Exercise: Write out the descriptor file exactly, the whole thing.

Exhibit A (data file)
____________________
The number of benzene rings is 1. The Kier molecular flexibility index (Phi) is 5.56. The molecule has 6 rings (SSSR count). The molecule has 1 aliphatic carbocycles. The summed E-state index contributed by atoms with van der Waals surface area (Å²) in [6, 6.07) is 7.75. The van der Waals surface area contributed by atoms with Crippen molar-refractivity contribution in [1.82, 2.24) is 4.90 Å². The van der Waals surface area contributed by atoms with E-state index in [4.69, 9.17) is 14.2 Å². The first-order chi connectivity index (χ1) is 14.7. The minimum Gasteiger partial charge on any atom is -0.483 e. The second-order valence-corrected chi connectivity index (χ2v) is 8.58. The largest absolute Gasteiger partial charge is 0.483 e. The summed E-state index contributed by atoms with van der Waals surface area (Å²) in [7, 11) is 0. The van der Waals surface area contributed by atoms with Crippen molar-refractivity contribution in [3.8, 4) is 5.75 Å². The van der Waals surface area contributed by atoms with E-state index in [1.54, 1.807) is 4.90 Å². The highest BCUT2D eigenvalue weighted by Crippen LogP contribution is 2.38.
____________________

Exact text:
The number of benzene rings is 1. The Kier molecular flexibility index (Phi) is 5.56. The molecule has 6 rings (SSSR count). The molecule has 1 aliphatic carbocycles. The summed E-state index contributed by atoms with van der Waals surface area (Å²) in [6, 6.07) is 7.75. The van der Waals surface area contributed by atoms with Crippen molar-refractivity contribution in [1.82, 2.24) is 4.90 Å². The van der Waals surface area contributed by atoms with E-state index in [4.69, 9.17) is 14.2 Å². The first-order chi connectivity index (χ1) is 14.7. The minimum Gasteiger partial charge on any atom is -0.483 e. The second-order valence-corrected chi connectivity index (χ2v) is 8.58. The largest absolute Gasteiger partial charge is 0.483 e. The summed E-state index contributed by atoms with van der Waals surface area (Å²) in [7, 11) is 0. The van der Waals surface area contributed by atoms with Crippen molar-refractivity contribution in [3.8, 4) is 5.75 Å². The van der Waals surface area contributed by atoms with E-state index in [1.54, 1.807) is 4.90 Å². The highest BCUT2D eigenvalue weighted by Crippen LogP contribution is 2.38.